Ethical Issues The development of data mining is presenting significant ethical and social issues that must be addressed if the new technology is to widely accepted. This area explores a range of these issues including the issues of privacy, data accuracy, database security, legal liability and the broader research dilemmas. While some are more widely

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relevant, the development of data mining technologies has shown, for example, that much legislation is inadequate and even contradictory.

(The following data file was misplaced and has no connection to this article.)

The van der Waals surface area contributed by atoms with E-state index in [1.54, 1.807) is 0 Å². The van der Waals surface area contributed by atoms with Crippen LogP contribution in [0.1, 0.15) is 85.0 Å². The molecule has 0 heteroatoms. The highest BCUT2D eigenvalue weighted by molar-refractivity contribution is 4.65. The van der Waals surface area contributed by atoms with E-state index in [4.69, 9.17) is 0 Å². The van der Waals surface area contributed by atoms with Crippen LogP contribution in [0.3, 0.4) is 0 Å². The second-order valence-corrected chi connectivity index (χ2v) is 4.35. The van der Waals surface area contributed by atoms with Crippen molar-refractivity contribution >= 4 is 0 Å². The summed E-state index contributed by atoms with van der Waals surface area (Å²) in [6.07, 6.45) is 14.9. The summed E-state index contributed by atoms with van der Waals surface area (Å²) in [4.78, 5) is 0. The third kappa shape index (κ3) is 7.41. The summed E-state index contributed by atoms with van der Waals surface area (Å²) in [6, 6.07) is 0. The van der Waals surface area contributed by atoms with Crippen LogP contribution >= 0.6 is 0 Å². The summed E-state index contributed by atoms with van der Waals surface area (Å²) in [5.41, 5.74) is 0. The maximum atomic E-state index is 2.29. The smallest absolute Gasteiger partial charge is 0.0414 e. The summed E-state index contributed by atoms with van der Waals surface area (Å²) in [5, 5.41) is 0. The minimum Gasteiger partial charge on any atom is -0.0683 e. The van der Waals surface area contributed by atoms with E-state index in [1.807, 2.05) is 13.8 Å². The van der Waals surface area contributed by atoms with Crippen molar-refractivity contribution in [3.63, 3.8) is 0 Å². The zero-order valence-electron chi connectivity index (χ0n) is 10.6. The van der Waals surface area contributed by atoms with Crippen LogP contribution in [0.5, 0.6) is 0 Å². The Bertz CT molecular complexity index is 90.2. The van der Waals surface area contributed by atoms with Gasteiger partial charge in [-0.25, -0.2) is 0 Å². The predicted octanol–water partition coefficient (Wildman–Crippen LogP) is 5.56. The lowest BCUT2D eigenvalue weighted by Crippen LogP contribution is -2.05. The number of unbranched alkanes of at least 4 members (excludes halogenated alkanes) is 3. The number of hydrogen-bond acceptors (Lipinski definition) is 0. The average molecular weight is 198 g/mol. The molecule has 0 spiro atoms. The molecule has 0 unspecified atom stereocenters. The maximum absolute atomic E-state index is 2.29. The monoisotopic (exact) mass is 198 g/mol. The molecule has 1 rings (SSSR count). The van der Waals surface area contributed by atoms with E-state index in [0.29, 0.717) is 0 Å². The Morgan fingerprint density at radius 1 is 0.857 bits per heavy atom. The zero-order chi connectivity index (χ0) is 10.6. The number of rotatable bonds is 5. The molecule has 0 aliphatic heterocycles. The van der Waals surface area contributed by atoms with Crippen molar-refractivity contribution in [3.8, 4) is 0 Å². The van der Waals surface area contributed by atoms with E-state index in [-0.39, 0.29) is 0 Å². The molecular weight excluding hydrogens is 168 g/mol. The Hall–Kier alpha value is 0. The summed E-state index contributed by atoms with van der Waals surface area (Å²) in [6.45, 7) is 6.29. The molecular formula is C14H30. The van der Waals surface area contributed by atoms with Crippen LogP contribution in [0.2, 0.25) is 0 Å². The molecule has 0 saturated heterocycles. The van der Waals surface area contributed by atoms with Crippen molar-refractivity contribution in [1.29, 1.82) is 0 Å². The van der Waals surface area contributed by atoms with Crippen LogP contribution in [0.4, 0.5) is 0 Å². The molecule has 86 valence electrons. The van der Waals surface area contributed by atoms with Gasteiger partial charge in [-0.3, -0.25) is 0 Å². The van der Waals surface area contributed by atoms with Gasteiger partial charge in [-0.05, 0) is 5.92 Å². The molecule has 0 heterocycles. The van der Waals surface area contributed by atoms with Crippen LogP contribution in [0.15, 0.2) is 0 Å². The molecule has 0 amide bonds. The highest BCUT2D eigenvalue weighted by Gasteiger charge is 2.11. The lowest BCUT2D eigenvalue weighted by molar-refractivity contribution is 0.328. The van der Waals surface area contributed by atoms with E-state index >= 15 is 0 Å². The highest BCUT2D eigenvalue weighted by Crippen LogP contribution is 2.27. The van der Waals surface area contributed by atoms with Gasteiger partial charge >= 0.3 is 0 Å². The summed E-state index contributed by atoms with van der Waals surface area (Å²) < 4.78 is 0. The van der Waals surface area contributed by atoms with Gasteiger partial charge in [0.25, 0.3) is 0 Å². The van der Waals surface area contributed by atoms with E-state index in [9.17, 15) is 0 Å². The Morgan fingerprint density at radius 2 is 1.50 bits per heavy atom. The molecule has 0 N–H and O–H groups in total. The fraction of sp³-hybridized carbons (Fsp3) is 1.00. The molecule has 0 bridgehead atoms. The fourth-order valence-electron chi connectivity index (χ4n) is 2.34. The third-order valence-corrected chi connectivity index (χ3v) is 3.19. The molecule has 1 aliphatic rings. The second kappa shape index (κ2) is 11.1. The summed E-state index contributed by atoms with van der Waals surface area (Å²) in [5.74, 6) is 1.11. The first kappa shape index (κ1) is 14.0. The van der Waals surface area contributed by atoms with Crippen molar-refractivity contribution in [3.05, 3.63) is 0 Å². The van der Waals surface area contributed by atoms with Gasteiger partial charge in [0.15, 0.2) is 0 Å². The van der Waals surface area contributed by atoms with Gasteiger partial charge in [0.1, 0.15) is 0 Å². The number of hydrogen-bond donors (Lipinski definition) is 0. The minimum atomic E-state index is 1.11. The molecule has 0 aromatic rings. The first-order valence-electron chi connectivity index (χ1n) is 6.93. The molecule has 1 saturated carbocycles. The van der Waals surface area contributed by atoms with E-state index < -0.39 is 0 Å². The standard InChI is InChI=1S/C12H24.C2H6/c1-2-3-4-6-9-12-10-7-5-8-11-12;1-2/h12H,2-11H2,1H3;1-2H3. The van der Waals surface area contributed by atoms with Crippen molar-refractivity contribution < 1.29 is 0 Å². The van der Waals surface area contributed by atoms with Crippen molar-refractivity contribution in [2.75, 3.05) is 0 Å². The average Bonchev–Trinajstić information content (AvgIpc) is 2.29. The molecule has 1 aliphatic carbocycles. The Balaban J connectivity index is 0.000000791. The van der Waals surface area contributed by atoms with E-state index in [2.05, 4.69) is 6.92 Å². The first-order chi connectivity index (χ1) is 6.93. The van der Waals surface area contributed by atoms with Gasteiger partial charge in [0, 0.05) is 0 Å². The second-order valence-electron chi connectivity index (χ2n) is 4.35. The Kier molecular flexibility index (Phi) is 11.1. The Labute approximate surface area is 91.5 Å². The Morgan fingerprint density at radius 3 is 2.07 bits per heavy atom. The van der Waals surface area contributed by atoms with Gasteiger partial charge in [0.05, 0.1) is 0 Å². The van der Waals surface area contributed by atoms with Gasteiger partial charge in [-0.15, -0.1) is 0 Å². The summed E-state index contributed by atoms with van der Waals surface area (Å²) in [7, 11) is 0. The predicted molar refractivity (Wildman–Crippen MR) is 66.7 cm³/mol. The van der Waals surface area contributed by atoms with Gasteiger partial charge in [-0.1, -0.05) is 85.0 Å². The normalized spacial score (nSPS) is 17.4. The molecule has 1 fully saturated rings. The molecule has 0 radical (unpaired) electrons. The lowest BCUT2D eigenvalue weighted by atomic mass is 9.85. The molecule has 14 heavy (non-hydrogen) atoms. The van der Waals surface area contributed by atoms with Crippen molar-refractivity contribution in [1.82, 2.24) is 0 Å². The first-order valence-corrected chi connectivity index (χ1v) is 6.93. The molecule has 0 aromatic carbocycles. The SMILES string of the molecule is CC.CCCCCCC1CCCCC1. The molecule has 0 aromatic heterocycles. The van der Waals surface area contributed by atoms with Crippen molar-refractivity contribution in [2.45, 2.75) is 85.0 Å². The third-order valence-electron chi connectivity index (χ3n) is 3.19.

Application Contexts In common with the other areas, specific contexts will be employed as they represent complex but valuable application domains for this work. In this agenda, the domains of defence and health will be targetted. Moreover, the management of knowledge within mobile environments and between organisations means that the Knowledge Discovery, Management and Visualisation area will interact substantially with the other research agenda.